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State security investigates: Works of art by Till Eitel destroyed on the Rheinufer

State security investigates : Works of art by Till Eitel destroyed on the Rheinufer

Some pictures of the artist Till Eitel on the banks of the Rhine were destroyed. The police suspect a racist motivation by the culprits. Whether the pictures will be hung again is currently unclear.

Hardly hung up and already destroyed: the action "Art walk on the Rheinufer" of the Bonn artist Till Eitel has become the victim of the destruction by unknown perpetrators in the night to Monday. Of the 40 street photographs that he and his helpers had hung up in hours of work along 1.2 kilometers of the promenade between Tempelstraße and Wasserwerk only on Saturday, 19 motifs were torn down from the lanterns and destroyed, others remained missing. A passerby had informed Eitel about it on Monday.

"With such an action in public space, you have to expect that sometimes a picture is changed or even taken away," says Eitel indeed; but the circumstances of this act are possibly different: "The experience left me quite shocked," says the 61-year-old, because: The destruction shows a clearly recognizable pattern: Only those paintings were torn down that show people with dark skin or wearing headscarves, Jews or homosexuals. For the artist, who has his studio on Adenauerallee, "a shocking way to express an opinion."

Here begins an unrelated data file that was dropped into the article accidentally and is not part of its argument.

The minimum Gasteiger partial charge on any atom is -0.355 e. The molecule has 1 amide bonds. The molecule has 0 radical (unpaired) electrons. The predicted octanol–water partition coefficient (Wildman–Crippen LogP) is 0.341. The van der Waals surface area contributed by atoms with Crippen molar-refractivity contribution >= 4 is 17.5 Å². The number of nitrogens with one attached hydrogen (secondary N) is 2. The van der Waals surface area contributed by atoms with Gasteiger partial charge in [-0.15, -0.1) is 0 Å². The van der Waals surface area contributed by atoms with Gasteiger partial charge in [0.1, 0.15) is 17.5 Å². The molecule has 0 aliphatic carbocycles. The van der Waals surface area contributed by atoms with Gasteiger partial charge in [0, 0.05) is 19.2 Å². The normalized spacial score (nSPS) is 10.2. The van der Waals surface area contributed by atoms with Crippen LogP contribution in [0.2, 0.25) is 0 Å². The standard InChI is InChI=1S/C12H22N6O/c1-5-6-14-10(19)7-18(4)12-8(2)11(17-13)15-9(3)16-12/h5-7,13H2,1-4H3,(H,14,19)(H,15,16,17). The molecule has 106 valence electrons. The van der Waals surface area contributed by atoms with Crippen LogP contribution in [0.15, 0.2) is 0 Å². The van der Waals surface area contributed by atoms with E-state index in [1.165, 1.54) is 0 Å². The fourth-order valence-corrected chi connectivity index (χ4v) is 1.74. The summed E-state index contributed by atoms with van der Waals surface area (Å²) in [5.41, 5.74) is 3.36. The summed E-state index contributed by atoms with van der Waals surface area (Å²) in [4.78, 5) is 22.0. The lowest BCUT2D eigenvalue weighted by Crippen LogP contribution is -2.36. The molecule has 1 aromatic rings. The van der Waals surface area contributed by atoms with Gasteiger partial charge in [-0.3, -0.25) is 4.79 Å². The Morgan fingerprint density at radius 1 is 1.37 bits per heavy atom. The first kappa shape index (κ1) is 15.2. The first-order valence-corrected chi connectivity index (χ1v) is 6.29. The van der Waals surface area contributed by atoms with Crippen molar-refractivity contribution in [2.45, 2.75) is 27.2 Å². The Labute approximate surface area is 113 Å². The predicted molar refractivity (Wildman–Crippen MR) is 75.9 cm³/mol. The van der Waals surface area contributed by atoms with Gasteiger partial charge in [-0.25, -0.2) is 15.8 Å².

Now the State Security Service is investigating

In the meantime, the Bonn police are also investigating the matter and, in view of the pattern of the crime, have handed the case over to their State Protection department. The investigators shared the assessment that much points to a xenophobic motivation of the perpetrator or perpetrators, said a spokesman. So far, there are no concrete clues to suspects, he said. The police investigate, and can be contacted at 0228/150.

Till Eitel is still undecided how he will deal with the situation. "On the one hand, I would of course like to reproduce the pictures despite the high expense; on the other hand, it is perhaps more effective to document the gap left behind," he weighed on Tuesday. In any case, he has no desire for a "ping-pong game" with the perpetrators.

The "art walk" had come about in cooperation with the city's sports and culture department. "First and foremost, these pictures should give confidence and bring joy" - with these words Eitel had originally presented his art action. The pictures come from his private archive, which he had sorted through during the first Corona Lockdown. At eswareinmal.eyetill.com the pictures are to be seen also in the Internet. Against the background of the recent destruction, the name of the site has now acquired sad ambiguity.

Original text: Rüdiger Franz

Translation: Mareike Graepel